By Gustavo Palencia
TEGUCIGALPA (Reuters) - Honduran President Juan Orlando Hernandez, is undergoing treatment in hospital for pneumonia after he tested positive for COVID-19 this week, the government said on Wednesday.
Francis Contreras, a spokesman for Honduran health agency SINAGER, said that while Hernandez needed specialized medical care in a military hospital, including receiving medicines via intravenous drip, he is generally in good health.
The health news is a fresh blow to the 51-year-old Hernandez, who has come under increasing pressure at home as one of his brothers was swept up by a drug trafficking probe in the United States which has threatened to engulf him too.
"His general health status is good," Contreras told reporters outside the military hospital. However, he said X-rays of Hernandez have revealed lung problems.
Hernandez's wife, Ana Garcia, also tested positive for the coronavirus, along with two presidential aides, but has not presented any symptoms of the disease, Contreras said.
A significant number of politicians and officials worldwide have contracted coronavirus, but very few heads of government are known to have tested positive. The most prominent exception is British Prime Minister Boris Johnson, who was hospitalized with the virus in April and later recovered.
When Hernandez announced his positive diagnosis on television late on Tuesday, he said the symptoms were mild and he was feeling better. While his doctors recommended rest, he said he would work remotely and through his aides.
The Central American country has ordered strict containment measures and confirmed nearly 10,000 coronavirus cases and over 300 deaths due to the COVID-19 disease caused by the virus.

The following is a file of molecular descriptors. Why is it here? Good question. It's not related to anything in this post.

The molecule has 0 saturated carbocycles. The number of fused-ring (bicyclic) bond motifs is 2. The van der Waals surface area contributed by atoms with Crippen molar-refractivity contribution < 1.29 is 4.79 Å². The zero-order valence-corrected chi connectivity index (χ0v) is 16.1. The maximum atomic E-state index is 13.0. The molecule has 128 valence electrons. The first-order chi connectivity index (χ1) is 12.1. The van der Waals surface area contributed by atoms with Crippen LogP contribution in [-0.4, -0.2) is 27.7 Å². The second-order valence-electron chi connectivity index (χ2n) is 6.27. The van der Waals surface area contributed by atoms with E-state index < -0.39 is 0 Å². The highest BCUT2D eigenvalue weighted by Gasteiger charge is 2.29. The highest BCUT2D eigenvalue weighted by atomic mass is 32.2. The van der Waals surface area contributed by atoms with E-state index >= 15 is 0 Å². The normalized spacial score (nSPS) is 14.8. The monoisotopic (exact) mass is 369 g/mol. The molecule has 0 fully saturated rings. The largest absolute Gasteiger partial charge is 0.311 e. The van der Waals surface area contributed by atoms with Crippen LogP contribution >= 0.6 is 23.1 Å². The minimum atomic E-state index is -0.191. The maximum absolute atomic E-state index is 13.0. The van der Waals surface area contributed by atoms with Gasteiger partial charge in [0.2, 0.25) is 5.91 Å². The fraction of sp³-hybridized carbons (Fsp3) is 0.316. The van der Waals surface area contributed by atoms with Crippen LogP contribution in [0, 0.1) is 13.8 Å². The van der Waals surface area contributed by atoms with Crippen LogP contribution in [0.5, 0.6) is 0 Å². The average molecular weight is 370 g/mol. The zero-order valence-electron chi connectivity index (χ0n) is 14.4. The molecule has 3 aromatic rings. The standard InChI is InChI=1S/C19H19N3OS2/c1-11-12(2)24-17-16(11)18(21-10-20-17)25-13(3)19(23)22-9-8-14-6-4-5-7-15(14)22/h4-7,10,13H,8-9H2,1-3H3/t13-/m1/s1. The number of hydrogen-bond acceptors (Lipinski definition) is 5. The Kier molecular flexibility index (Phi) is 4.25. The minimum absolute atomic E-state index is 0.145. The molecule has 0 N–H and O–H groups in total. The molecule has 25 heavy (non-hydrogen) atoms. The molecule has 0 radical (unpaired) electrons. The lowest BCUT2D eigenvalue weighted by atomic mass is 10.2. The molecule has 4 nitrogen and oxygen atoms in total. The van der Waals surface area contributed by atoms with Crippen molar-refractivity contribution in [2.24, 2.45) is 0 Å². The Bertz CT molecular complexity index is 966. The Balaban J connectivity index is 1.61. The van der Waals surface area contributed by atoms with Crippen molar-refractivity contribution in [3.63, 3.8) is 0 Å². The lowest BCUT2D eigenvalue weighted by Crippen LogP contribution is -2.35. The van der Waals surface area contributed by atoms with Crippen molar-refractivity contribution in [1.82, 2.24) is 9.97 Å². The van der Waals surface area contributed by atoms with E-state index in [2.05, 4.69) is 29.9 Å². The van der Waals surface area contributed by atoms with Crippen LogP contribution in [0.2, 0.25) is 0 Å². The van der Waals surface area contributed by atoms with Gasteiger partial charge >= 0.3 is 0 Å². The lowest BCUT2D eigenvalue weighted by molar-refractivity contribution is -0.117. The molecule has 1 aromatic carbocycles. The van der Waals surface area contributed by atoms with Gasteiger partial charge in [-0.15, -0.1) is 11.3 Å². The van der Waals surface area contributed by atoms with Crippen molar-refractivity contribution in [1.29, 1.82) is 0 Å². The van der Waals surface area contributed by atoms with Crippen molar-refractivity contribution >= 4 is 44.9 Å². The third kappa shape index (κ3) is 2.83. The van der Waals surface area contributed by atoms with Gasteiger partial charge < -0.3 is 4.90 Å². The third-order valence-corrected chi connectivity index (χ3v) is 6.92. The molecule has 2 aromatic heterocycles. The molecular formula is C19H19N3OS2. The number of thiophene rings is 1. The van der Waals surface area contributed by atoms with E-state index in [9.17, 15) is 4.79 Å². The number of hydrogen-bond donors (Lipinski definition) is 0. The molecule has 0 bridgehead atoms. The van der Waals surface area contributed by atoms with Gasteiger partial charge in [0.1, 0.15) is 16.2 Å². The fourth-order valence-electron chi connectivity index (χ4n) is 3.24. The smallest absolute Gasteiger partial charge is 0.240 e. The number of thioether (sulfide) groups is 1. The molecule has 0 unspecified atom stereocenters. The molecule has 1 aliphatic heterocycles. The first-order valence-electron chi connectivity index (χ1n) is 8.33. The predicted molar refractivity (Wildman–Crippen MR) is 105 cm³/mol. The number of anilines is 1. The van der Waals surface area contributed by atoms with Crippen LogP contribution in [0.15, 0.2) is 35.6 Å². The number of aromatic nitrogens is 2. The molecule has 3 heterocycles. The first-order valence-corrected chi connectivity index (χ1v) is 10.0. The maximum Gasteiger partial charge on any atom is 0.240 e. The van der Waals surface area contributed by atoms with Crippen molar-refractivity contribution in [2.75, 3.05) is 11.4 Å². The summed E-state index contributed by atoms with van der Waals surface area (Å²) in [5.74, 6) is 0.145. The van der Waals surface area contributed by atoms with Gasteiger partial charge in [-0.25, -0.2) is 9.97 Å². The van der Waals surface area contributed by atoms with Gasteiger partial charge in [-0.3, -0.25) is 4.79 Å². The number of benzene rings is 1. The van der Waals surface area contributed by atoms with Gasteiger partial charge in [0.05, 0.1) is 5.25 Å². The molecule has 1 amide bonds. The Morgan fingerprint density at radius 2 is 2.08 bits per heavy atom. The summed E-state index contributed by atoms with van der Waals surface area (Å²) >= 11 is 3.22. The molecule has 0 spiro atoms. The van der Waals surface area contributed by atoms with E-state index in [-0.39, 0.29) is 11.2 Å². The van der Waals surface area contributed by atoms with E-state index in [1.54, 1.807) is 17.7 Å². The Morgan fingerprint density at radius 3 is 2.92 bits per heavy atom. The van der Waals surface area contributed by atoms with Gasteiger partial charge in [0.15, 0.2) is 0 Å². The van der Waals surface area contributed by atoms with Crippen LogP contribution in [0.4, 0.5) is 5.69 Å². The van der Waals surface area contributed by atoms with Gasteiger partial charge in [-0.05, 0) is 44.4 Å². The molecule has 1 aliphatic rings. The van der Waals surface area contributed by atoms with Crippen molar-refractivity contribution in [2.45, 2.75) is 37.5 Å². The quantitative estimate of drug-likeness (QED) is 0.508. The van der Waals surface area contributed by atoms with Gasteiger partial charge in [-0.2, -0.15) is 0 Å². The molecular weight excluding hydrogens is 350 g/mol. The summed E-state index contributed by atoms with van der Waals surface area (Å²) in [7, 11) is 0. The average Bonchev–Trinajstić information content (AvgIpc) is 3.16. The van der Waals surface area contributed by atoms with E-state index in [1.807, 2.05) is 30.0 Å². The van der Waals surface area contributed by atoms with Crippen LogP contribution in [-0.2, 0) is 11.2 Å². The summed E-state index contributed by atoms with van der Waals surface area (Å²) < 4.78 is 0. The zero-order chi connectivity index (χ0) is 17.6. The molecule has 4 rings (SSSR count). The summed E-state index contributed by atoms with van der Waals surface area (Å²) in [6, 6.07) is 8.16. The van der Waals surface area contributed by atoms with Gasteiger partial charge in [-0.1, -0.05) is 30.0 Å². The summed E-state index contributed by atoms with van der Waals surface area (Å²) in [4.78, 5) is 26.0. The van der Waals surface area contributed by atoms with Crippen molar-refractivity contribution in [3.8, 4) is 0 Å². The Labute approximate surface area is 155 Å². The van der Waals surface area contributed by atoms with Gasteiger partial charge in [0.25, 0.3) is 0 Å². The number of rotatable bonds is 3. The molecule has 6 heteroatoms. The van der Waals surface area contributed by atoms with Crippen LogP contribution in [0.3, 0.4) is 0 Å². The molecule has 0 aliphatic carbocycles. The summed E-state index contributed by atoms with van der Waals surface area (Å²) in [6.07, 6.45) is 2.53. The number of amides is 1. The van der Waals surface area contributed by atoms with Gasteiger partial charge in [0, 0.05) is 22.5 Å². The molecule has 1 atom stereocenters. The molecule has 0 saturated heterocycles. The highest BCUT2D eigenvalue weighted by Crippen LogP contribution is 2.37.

But not everyone has obeyed the lockdown and the figures likely undercount the full impact of the pandemic.
President since 2014, Hernandez has cut an increasingly polarizing figure since the Supreme Court struck down a law that allowed the conservative ally of the United States to run for re-election.
His subsequent re-election in late 2017 was marred in controversy due to a heavily disputed vote count that was widely called into question by international observers.
Last year, a U.S. federal court in New York convicted his brother, Tony Hernandez, for drug trafficking in a case that helped galvanize opposition to the president.
In April, the president's office issued a denial that Hernandez himself was mixed up in drug trafficking after U.S. prosecutors pointed the finger at him in bringing drugs charges against a former chief of Honduran national police.
(Reporting by Gustavo Palencia; Writing by David Alire Garcia; Editing by Dave Graham and Alistair Bell)